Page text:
EYES IN™ Magazine Featured Creator Chanel took Paris Fashion Week by storm when they unveiled their fabulous FW15 collection.
EYES IN™ Magazine Editor in Chief Vivian Van Dijk covered live as the critics roared with applause as each Chanel piece bursting at the seems with unique creativity was unveiled. Check out the video of the show here.
Chanel S.A. is a French privately held company owned by Alain Wertheimer and Gerard Wertheimer, grandsons of Pierre Wertheimer, who was an early business partner of the couturière Gabrielle Bonheur Chanel. Chanel S.A. is a high fashion brand that specializes in haute couture and ready-to-wear clothes, luxury goods and fashion accessories.
History of the House of Chanel
In her youth, Gabrielle Chanel gained the nickname 'Coco' from her time as a chanteuse. As a fashion designer, Coco Chanel catered to women’s taste for elegance in dress, with blouses and suits, trousers and dresses, and jewelry (gemstone and bijouterie) of simple design, that replaced the opulent, over-designed, and constrictive clothes and accessories of 19th-century fashion.
The Chanel product brands have been personified by fashion models and actresses, including Inès de la Fressange, Catherine Deneuve, Carole Bouquet, Vanessa Paradis, Nicole Kidman, Anna Mouglalis, Lucía Hiriart, Hope Portocarrero, Audrey Tautou, Keira Knightley, and Marilyn Monroe, who epitomize the independent, self-confident Chanel Girl.
Historically, the House of Chanel is most famous for the stylistically versatile “little black dress”, the perfume No. 5 de Chanel, and the Chanel Suit. Chanel’s use of jersey fabric produced garments that were comfortable and affordable. Chanel revolutionized fashion — high fashion (haute couture) and everyday fashion (prêt-à-porter) — by replacing structured-silhouettes, based upon the corset and the bodice, with garments that were functional and flattering to the woman’s figure.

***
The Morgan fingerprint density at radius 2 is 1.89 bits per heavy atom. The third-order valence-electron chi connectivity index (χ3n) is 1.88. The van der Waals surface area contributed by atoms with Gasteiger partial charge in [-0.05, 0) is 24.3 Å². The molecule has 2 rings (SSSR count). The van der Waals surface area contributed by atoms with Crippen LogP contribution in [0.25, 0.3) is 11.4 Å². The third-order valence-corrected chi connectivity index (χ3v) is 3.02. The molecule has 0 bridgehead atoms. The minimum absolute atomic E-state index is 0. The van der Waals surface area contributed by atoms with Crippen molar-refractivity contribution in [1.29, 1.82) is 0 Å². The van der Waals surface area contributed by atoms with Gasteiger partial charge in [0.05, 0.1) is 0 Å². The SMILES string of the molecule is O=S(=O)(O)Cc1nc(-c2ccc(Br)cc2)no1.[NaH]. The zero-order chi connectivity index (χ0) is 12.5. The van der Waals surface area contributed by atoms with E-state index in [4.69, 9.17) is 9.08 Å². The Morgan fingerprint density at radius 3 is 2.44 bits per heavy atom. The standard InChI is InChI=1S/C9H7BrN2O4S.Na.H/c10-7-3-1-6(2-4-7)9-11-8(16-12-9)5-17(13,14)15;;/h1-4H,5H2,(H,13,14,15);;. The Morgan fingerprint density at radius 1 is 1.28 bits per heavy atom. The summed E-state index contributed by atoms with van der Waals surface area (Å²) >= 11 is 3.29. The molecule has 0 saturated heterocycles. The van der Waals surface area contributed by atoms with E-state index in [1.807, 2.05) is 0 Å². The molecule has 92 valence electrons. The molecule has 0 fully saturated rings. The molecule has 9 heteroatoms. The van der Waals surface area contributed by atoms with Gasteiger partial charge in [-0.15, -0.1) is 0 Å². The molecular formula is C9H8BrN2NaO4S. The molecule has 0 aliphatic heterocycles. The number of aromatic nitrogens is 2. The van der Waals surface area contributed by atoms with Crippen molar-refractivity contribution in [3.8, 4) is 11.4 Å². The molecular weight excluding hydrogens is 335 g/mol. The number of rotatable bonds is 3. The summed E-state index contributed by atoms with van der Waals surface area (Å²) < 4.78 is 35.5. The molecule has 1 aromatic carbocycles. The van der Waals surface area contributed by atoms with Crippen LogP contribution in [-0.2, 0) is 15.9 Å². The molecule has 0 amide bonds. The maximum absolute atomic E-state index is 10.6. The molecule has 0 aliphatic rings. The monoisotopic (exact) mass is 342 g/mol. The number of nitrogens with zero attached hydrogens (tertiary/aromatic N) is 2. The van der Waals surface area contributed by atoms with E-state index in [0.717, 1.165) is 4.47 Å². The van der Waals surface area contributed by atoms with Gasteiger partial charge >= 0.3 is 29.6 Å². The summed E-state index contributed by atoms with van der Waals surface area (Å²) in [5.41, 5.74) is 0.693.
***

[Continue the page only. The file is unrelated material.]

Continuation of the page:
In the 1920s, the simple-line designs of Chanel couture made popular the “flat-chested” fashions that were the opposite of the hourglass-figure achieved by the fashions of the late 19th century — the Belle Époque of France (ca. 1890–1914), and the British Edwardian Era (ca. 1901–1919). Beyond comfort, Chanel’s clothes applied the suppleness of to allow the woman an active style of life. Color-wise, Chanel used traditionally masculine colors, such as grey and navy blue, to connote feminine boldness of character.
The clothes of the House of Chanel featured quilted fabric and leather trimmings; the quilted construction reinforces the fabric, the design and the finish, producing a garment that maintains its form and function while being worn. The notable example of such haute couture techniques is the woolen Chanel Suit — a knee-length skirt and a cardigan-style jacket, trimmed and decorated with black embroidery and gold-colored buttons. The complementary accessories were two-tone pump shoes and jewelry (gemstone and bijouterie), usually a necklace of pearls, and a leather handbag.
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